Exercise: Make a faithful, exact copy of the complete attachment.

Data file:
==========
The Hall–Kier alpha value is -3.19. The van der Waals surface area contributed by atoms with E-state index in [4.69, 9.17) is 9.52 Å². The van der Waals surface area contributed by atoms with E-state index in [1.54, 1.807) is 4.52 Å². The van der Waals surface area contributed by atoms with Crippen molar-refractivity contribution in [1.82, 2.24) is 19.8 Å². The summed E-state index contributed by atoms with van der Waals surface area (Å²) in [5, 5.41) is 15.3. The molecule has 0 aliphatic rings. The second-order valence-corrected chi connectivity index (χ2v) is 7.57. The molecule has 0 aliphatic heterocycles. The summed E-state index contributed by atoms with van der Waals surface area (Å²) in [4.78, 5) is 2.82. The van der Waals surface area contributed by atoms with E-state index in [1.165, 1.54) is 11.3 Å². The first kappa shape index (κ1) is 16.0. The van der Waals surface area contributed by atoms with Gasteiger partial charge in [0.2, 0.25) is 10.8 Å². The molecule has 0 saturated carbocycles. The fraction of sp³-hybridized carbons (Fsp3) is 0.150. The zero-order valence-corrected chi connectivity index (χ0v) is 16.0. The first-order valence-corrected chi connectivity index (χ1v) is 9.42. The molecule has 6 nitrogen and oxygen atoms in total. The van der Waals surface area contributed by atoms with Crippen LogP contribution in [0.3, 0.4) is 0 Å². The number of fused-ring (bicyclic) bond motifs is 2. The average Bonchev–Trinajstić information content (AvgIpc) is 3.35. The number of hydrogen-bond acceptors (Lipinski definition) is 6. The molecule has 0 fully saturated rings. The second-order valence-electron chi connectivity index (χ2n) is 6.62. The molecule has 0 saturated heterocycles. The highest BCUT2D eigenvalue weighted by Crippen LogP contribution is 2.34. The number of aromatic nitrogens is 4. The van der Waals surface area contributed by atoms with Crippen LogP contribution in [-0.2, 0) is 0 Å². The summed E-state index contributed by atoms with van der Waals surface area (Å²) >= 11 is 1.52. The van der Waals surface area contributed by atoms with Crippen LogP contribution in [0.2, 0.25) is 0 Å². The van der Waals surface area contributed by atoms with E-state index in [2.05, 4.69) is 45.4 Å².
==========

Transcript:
The Hall–Kier alpha value is -3.19. The van der Waals surface area contributed by atoms with E-state index in [4.69, 9.17) is 9.52 Å². The van der Waals surface area contributed by atoms with E-state index in [1.54, 1.807) is 4.52 Å². The van der Waals surface area contributed by atoms with Crippen molar-refractivity contribution in [1.82, 2.24) is 19.8 Å². The summed E-state index contributed by atoms with van der Waals surface area (Å²) in [5, 5.41) is 15.3. The molecule has 0 aliphatic rings. The second-order valence-corrected chi connectivity index (χ2v) is 7.57. The molecule has 0 aliphatic heterocycles. The summed E-state index contributed by atoms with van der Waals surface area (Å²) in [4.78, 5) is 2.82. The van der Waals surface area contributed by atoms with E-state index in [1.165, 1.54) is 11.3 Å². The first kappa shape index (κ1) is 16.0. The van der Waals surface area contributed by atoms with Gasteiger partial charge in [0.2, 0.25) is 10.8 Å². The molecule has 0 saturated carbocycles. The fraction of sp³-hybridized carbons (Fsp3) is 0.150. The zero-order valence-corrected chi connectivity index (χ0v) is 16.0. The first-order valence-corrected chi connectivity index (χ1v) is 9.42. The molecule has 6 nitrogen and oxygen atoms in total. The van der Waals surface area contributed by atoms with Crippen LogP contribution in [0.3, 0.4) is 0 Å². The number of fused-ring (bicyclic) bond motifs is 2. The average Bonchev–Trinajstić information content (AvgIpc) is 3.35. The number of hydrogen-bond acceptors (Lipinski definition) is 6. The molecule has 0 fully saturated rings. The second-order valence-electron chi connectivity index (χ2n) is 6.62. The molecule has 0 saturated heterocycles. The highest BCUT2D eigenvalue weighted by Crippen LogP contribution is 2.34. The number of aromatic nitrogens is 4. The van der Waals surface area contributed by atoms with Crippen LogP contribution in [-0.2, 0) is 0 Å². The summed E-state index contributed by atoms with van der Waals surface area (Å²) >= 11 is 1.52. The van der Waals surface area contributed by atoms with Crippen LogP contribution in [0.2, 0.25) is 0 Å². The van der Waals surface area contributed by atoms with E-state index in [2.05, 4.69) is 45.4 Å².